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Britons Embrace ‘Sunshine Saturday’ as Expert Unveils Why a Holiday is a Brain Necessity – And the Ideal Frequency Per Year

In anticipation of Sunshine Saturday (6 January), the most sought-after day for holiday bookings, an expert explains why our brain doesn’t just desire but genuinely ‘needs’ a vacation.

TV psychotherapist Anna Williamson reveals that researching and confirming holidays positively alters our brain chemistry.

Anna, a 42-year-old from Hertfordshire, also delves into why shorter breaks may trump longer vacations and identifies when our mind and body begin to truly unwind during a trip.

A pressing question she addresses is the number of holidays required annually for optimal rest.

“I would say we don’t just want a holiday… we need it,” Anna remarks, in her collaboration with TUI.

“Post-December celebrations, there’s often a hormone crash. Our brain chemistry, once heightened by joy, yearns for another oxytocin and dopamine surge – the brain’s reward, comfort, and love hormones. This yearning drives the January holiday booking spree, creating the Sunshine Saturday trend,” she explains.

Studies demonstrate that ‘braincations’ facilitate neurotransmitter release, enhancing mood, alleviating stress, and boosting cognitive function. Holidays also aid in creative thinking and have long-term benefits for the nervous system, helping in recovery from conditions like strokes and enhancing heart health.

TUI’s research indicates that most Britons start their holiday search on New Year’s Day, with about 37% likely to book a summer holiday during this period. The average adult spends around 53 hours to discover their ideal vacation.

What then is the ideal number of holidays per year? Anna explains: “No specific duration is necessary for maintaining health, but taking at least two holidays a year is a realistic goal for many. Regular breaks every couple of months, even short ones, are vital to prevent anxiety, stress, fatigue, and illness. Some studies also suggest that several short breaks can be more beneficial than one long annual trip.”

The choice between a weekend city break and a longer beach holiday is subjective, but there are interesting factors to consider.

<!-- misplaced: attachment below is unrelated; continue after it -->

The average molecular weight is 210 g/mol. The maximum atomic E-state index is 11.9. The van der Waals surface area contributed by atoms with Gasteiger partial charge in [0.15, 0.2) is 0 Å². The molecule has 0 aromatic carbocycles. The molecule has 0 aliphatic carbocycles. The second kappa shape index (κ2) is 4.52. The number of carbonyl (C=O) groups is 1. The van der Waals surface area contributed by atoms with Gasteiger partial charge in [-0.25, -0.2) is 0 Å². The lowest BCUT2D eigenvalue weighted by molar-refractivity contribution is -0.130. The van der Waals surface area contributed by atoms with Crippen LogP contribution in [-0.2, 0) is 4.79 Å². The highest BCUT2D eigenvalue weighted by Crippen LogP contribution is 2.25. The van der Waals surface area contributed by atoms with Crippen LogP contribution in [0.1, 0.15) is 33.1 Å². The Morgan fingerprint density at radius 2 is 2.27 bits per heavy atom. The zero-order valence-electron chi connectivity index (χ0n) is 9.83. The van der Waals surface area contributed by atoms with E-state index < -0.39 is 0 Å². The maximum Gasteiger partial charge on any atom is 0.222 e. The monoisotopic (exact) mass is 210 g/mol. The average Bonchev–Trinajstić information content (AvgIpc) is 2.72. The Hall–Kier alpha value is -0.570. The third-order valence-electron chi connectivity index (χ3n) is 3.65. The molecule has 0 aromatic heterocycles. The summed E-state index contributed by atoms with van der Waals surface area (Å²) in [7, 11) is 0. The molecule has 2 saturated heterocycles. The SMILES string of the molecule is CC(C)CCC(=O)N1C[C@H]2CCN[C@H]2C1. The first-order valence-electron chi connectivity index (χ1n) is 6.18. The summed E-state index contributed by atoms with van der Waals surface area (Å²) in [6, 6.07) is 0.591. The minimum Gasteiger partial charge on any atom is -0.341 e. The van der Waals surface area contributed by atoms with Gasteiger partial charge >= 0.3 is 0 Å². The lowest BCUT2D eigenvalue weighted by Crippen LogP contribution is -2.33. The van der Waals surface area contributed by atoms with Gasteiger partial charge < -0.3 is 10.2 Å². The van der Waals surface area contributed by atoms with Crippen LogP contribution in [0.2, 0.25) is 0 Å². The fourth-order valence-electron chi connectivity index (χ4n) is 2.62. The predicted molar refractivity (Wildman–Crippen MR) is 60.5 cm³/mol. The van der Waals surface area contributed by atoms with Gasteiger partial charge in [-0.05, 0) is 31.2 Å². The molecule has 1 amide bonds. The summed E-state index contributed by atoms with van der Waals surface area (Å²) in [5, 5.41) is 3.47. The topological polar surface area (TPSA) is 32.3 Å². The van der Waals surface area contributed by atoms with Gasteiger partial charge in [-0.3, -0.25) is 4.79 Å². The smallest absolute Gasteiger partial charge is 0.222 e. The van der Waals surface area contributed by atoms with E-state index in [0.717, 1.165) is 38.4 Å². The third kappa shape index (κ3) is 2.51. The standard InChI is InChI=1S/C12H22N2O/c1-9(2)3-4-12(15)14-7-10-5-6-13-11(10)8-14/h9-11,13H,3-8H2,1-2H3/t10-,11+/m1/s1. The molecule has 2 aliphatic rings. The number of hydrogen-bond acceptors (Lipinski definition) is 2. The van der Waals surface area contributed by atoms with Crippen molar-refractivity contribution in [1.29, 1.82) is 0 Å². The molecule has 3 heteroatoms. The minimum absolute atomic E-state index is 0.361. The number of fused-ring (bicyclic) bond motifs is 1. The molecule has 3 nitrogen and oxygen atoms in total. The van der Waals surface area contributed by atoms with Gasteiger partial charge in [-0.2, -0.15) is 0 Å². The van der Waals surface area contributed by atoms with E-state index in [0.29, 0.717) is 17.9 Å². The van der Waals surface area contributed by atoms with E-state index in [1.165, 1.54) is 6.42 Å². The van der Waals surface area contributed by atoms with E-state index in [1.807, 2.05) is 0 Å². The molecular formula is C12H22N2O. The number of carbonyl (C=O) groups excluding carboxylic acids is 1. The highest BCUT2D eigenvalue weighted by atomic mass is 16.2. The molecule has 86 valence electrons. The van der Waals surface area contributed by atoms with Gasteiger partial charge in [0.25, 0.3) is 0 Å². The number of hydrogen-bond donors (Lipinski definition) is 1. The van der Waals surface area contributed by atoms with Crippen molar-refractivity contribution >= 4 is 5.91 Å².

“Research shows that it takes three days into a holiday for most to feel fully rested. However, for longer holidays, eight days may be optimal. But the stress of an annual long holiday can sometimes negate the relaxation it aims to provide,” Anna notes.

The act of planning a trip also has a positive impact on the brain. “Browsing holiday deals triggers our brain’s reward mechanism, leading to dopamine production and sensations similar to those experienced during enjoyable activities,” Anna adds.

Previous studies by TUI show that Brits reach their ‘peak’ holiday feeling 43 hours into a trip, but this sensation diminishes about 3.7 days after unpacking. More than 20% book their next holiday within a month of returning.

TUI anticipates this year’s January sales to surpass those of January 2022 and pre-pandemic January 2020.

Holidays are known to improve sleep patterns, with effects lasting up to two weeks after returning home. The activities done during a holiday also affect the level of restfulness afterwards.

“Trying new things during a holiday, like the first pool swim, gives the brain a ‘novelty’ boost. Practising meditation on a trip can also extend the ‘holiday high’,” says Anna.

Anna advises: “Clarify what you wish to achieve from your holiday, whether it’s relaxation or adventure. Choosing a compatible travel partner is crucial. Ensure to balance enjoyment with some exercise, mindful eating, and hydration. Daily walks are essential for vitamin D and physical health.”

Anna herself prefers regular breaks in line with her family’s “freelance lifestyle”. “Family holidays are a favourite of ours, and we aim for four trips a year. I also organise couple retreats and trips with my mum and friends. Holidays are critical for distancing ourselves from daily stress and fostering connection and communication,” she concludes.

After booking, 65% feel ‘excited’, 35% ‘satisfied’, and 34% more cheerful. Popular choices include European beach holidays for varying durations.

Phillip Iveson, TUI UK & I’s commercial director, says: “The post-Christmas period sees a surge in holiday bookings. With our extensive range of deals, we’re prepared to accommodate a variety of travel preferences this year.”


  1. To have something to look forward to (44%)
  2. It’s exciting looking for somewhere to go (33%)
  3. I think it’s cheaper to book then (25%)
  4. It helps get me/us through the most miserable part of the year (23%)
  5. I feel we physically and emotionally need a holiday (22%)
  6. Always book a summer holiday after Christmas (20%)
  7. We have to book them off work before other people get that time off 12%)
  8. We are exhausted after Christmas and booking a holiday gives us a buzz (12%)
  9. We’re both off work so it’s easier to find the time to look around (11%)

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